The landscape is barren. Ash constantly falls from the gray sky. When it snows the snowflakes are gray, and when it rains the rain washes away nothing. There is no sustainable life. Only a handful of people survive on America's continent, and there is no knowledge of the outside world or if anything is across the ocean. Through it all twists a road, a road that leads to the coast. On it are a man and his little boy, and because they are alive there is hope.
This is the setting for Cormac McCarthy's haunting novel, The Road, about a man and his son's journey along a road in a searing apocalyptic world. The man has seen the world change, while his son has only known the barren, ashen world they live in. They are the past and the future. While electronics scatter the stores, the food shelves are empty, and everything they cross is some depressing relic of the past. The boy sees this and all he knows is this, his strong intuition makes him the realist of the two, and he often has to tell his father to do what's best for both of them. The man, on the other hand, exercises blind hope. He's seen what can be, he's known a better life, he wants that for his son. And so they struggle. The dynamic is astounding.
McCarthy never lets on how the world got this way, only hints at it, but that becomes beside the point. What really matters is this man and his son, their survival, their constant struggle to reach the coast, their love for each other, their hope. What becomes of it is a multilayered allegory about love and hope in the most desperate times, about the human condition - its faults, and its strengths - and the power of the Earth.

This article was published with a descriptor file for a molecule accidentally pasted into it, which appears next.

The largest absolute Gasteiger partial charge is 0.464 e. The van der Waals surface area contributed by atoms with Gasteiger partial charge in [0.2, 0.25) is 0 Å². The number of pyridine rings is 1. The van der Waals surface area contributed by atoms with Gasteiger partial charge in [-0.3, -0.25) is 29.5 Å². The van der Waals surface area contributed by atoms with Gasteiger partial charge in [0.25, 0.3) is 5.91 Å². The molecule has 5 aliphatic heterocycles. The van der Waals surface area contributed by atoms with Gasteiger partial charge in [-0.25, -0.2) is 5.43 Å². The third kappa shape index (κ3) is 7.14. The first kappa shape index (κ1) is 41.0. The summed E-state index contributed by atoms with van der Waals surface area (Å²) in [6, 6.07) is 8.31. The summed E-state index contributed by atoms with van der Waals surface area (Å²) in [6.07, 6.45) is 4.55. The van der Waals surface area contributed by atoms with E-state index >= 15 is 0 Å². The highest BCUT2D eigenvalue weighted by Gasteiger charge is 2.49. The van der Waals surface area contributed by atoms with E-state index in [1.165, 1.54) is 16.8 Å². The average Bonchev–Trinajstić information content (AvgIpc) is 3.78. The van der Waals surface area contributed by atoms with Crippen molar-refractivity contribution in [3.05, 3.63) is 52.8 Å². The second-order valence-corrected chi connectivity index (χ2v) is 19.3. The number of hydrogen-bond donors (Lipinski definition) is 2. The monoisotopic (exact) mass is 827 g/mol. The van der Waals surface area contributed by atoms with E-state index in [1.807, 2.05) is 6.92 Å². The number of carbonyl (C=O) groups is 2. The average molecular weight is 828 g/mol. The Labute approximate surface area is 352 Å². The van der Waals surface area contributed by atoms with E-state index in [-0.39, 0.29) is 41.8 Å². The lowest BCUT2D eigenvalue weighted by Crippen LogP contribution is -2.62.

I was completely enthralled with this novel, which isn't much of a compliment to McCarthy. It's something you expect when you read him. He is, in my opinion, the best American writer alive today. His writing is so powerful, so rich in meaning, and his characters as real as if you came upon them in the street (most of them would make you cringe, though, given how hardened and tough they have become due to the circumstances of their lives).
McCarthy writes like a poet. His words are perfect, each one plucked delicately out of the universe and put on the page as if no other word could live there. You read a McCarthy sentence or paragraph or section and you get a feeling, even if the words might make little sense. He is a master of creating tone, and a brilliant wordsmith.
So, what can I say, I highly recommend this novel, it's unbearably heartwrenching at times and full of life at others. You might weep a little, you might laugh, you'll definitely emote. It's McCarthy's most accessible novel, and also one of his best. One last recommendation: if you find a section that you really like, read it out loud, hear the words, and how their combination creates a feeling. Just like a good poem, listening to it sometimes completely changes it. And it's usually for the better.